National Geographic – I flow out of a cave at 9,000 feet elevation near Navajo Lake at Cascade Falls, Utah, descend toward Lake Mead at 1,000 feet, and empty into the Colorado River. I could tell you tales of other parts of my course, but the favorite section of my journey is the 8½ miles through the steep Navajo sandstone canyon walls located in what is now called Zion Canyon.
After a dry and mild winter, May in Utah was wetter than usual. Salt Lake City International Airport had a record-setting 18 days with measurable precipitation, said hydrologist Brian McInerney. Mike Tea, a local water master, said the rains helped his irrigation company keep up with demand.
Viewed from space, as in NASA’s “Blue Marble” below, one quickly recognizes that water covers most of the earth’s surface. Even on land, the hydrologic cycle is responsible for its dominant features, from glaciers and rivers to jungles and deserts. Below the land surface, groundwater is found almost …
A mild winter brought record-setting warm temperatures and little precipitation, and Utah’s water conditions are well below average for the fourth year in a row.
“Any hydrologic indices that we have, have gone wrong,” said Brian McInerney, a hydrologist with the National Weather Service in Salt Lake City.
What does the future hold for Utah Lake, its users, and its ecosystem? The concluding article in a five-part series.
Nutrients have long been pollutants of concern in surface waters. Some argue the need to strictly control nutrients entering Utah Lake, while others question the effectiveness of such actions. How do nitrogen and phosphorous affect Utah Lake?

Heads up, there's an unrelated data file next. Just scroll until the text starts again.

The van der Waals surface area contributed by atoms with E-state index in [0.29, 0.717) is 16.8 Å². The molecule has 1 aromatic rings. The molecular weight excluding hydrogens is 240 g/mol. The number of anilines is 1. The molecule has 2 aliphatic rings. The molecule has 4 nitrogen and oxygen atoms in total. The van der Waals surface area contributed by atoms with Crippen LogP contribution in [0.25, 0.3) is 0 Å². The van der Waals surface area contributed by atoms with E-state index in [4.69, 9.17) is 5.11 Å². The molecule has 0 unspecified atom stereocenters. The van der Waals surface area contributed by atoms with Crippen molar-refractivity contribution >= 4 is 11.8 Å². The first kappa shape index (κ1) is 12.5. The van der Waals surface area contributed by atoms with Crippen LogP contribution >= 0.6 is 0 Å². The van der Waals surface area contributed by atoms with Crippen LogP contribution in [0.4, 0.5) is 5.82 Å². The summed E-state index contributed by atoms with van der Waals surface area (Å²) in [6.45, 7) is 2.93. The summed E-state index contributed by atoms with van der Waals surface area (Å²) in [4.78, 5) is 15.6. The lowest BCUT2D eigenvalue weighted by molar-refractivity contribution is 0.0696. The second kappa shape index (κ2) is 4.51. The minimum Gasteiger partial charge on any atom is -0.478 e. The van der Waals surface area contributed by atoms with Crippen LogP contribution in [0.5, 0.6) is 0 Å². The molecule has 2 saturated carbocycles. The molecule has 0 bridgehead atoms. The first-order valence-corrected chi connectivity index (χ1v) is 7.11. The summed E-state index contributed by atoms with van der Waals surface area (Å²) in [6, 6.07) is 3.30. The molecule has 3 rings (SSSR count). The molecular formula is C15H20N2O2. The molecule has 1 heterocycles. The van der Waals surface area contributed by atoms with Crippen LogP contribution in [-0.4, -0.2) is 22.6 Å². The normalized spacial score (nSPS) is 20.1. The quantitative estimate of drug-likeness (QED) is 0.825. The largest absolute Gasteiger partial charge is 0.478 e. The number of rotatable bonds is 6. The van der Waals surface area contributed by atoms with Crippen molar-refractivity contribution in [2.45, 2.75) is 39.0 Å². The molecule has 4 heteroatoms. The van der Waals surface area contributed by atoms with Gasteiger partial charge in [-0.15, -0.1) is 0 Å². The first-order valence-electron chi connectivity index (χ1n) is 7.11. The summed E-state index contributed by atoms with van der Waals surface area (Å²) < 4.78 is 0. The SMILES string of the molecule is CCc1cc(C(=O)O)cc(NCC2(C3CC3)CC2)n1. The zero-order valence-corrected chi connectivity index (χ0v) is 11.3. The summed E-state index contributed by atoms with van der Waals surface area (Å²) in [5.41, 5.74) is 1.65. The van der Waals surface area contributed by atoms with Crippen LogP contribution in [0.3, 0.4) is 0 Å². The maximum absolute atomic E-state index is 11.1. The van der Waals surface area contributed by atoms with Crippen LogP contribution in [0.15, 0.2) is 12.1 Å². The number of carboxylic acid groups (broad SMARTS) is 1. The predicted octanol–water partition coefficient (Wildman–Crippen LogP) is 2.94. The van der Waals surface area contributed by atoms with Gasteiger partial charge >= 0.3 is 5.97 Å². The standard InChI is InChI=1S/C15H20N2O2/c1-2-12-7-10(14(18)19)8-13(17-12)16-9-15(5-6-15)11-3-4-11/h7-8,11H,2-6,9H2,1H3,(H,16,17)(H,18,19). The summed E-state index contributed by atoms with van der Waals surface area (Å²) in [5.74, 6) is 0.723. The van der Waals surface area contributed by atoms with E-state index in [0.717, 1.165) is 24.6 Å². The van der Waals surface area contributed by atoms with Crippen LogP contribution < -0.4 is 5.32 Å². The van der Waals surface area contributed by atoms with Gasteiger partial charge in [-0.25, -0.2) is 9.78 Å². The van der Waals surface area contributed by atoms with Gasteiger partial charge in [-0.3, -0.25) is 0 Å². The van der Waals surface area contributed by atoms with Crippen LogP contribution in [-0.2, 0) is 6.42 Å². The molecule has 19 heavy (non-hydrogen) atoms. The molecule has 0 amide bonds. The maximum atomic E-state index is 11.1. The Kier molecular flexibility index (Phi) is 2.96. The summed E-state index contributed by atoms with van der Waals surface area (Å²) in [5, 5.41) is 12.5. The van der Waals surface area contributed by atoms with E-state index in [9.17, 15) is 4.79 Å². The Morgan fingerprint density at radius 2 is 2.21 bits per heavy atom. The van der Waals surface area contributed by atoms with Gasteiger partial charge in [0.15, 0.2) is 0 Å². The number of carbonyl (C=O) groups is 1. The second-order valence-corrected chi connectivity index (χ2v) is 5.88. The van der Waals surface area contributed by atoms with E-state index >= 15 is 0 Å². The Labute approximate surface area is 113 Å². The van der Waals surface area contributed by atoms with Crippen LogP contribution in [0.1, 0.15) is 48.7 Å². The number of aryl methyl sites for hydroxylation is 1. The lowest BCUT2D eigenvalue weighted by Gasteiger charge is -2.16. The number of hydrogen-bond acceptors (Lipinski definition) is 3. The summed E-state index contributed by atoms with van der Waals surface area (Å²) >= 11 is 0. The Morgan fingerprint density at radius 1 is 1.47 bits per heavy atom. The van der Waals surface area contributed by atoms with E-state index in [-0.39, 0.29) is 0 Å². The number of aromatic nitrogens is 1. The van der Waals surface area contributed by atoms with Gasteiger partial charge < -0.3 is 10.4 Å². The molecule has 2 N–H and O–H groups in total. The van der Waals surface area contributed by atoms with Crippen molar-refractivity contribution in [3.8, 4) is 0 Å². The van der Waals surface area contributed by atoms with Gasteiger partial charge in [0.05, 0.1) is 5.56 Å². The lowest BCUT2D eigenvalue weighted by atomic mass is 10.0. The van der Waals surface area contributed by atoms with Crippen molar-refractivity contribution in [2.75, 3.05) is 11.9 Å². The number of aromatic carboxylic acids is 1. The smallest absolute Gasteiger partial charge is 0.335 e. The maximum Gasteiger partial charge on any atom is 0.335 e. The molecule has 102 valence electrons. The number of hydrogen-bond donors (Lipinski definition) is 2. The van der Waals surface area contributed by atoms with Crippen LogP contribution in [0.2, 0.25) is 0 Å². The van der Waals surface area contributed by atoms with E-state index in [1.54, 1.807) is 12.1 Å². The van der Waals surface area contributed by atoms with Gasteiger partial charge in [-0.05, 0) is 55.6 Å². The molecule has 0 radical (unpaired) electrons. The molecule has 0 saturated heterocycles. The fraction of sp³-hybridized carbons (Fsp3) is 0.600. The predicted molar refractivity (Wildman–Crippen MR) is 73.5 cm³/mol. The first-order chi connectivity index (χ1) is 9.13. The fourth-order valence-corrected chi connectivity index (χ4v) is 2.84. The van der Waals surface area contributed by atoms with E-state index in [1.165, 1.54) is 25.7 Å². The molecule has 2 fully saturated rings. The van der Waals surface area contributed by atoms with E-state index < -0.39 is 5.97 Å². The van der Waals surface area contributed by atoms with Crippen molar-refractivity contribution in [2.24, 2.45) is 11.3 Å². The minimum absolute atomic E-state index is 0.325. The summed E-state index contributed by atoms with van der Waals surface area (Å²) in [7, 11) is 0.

Green infrastructure is becoming a more viable and popular strategy for managing urban waters. Can botanical gardens serve as green infrastructure? Research at the University of Utah investigated environmental benefits and impacts of Red Butte Garden on Red Butte Creek.
Proposals to extract more value from Utah Lake have included reclaiming land for agriculture, dredging to promote water clarity, and constructing artificial islands and trans-lake bridges. Are such projects feasible?
Can Utah Lake ever be clear? What are its real water quality problems, and how can they be solved?
Attitudes towards Utah Lake range from “priceless, beautiful lake” to “worthless, swampy pond.” What is it naturally?
Given several recent inquiries about where to find water data, I have compiled this list of a few common resources which I have found particularly useful. If you would like to share others, please comment.
Some 250 people gathered in Provo on October 28 for the 21st annual Utah Water Summit under the theme “Your Water, Your Stewardship.” Read the highlights here.
At the turn of the “water year,” Randy Julander, Utah Snow Survey supervisor, comments on the state’s status.
With recent summer storms along the Wasatch Front, it is a good time to discuss what happens when it rains. Four processes govern post-precipitation hydrology.